"I wanted to take the narrative further. Not just being the first to do something, but to also add something else to the mix."
"I’m an artist, I don’t have a constant flow of money. Sometimes I sell, sometimes I don’t sell. So, I was looking for people to invest, in different kinds of fields like doctors, or lawyers, or engineers, people who have a steady income."
"I was looking for people like that to invest in a fund that would contribute in helping the museum acquire works of underrepresented artists in their collection — but I couldn’t find anyone. I looked in several communities, I approached several people — no answers."
"So, I figured, instead of running after the rabbit, I’ll just invest my own time and my own money into it. And maybe that will create a snowball effect and have people feel more engaged and concerned about what’s happening."
"It seems like the fund is getting a lot of [attention]. I know it’s going to be a project that is going to need a lot of my time, it’s not something that I can just do then go on with my life."
"I know my grandmother would have been really proud. It took me a long time to figure out that I wanted the fund to have her name."
"I wanted the name to be personal, but at the same time, I wanted it to be something people could relate to, so it was a slight contradiction."
"I found a bunch of random titles, then I sat down and understood that I needed to find a way to bring the fund close to me. That's when I decided to name it after my grandmother."
How exactly did you start the fund on your own?
"It’s the money from the museum buying the painting that I used to create the fund. And now people get added to it. Most of the people donating are Montrealers."
"We’re not a lot yet. It’s fresh. We've already acquired the first artist by the fund, Leila Zelli, who is an amazing Iranian artist. I’m happy for her."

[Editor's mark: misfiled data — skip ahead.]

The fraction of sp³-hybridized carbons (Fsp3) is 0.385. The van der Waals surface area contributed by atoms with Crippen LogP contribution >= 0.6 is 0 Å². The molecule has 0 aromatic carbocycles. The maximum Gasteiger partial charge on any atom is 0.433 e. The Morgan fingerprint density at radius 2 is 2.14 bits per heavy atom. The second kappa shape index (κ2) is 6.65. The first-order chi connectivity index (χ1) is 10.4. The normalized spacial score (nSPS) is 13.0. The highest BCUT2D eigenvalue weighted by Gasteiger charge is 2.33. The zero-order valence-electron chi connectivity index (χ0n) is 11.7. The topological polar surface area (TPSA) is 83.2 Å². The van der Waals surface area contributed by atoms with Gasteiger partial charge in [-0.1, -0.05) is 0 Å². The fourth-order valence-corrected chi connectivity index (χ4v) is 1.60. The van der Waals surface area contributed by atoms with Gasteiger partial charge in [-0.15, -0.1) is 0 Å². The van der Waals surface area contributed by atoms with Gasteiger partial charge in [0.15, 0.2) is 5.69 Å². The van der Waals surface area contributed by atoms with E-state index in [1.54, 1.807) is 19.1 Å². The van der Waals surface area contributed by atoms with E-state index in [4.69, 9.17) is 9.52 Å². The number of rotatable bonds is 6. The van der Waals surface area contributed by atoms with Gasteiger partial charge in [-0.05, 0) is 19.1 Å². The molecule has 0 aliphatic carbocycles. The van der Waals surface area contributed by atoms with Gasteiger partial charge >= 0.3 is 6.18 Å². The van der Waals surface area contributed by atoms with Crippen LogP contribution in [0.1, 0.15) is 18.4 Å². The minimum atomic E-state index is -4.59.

"You know, I didn’t want it to simply be announced as a fund, I wanted to prove that it was a fund that was actually doing things and buying work. Not just an abstract concept, but something that’s actually making a difference in people’s lives. The fund seems to have been well received, so now I can focus on opening more doors."
Do you feel as though the Museum of Fine Arts has been receptive of criticism about a lack of diversity and to the inception of your fund?
"Well, the fund started because I started it. That’s part of the problem, why do I have to start something that is necessary for our society? Reality is, we shouldn’t see it from the perspective of 'oh the museum should have done that,' we should see it as 'we as a society should have done better.'"
"The museum is a tool to preserve our history. I was the person to put my foot down and say I wanted to start the fund, but really, anybody could have done it."
"The museum is doing its job: to put out exhibitions, start conversations, and facilitate certain people to have a voice. But, if someone wants to start a fund, have an impact and spark that type of change, they can do it — no one is holding anybody back."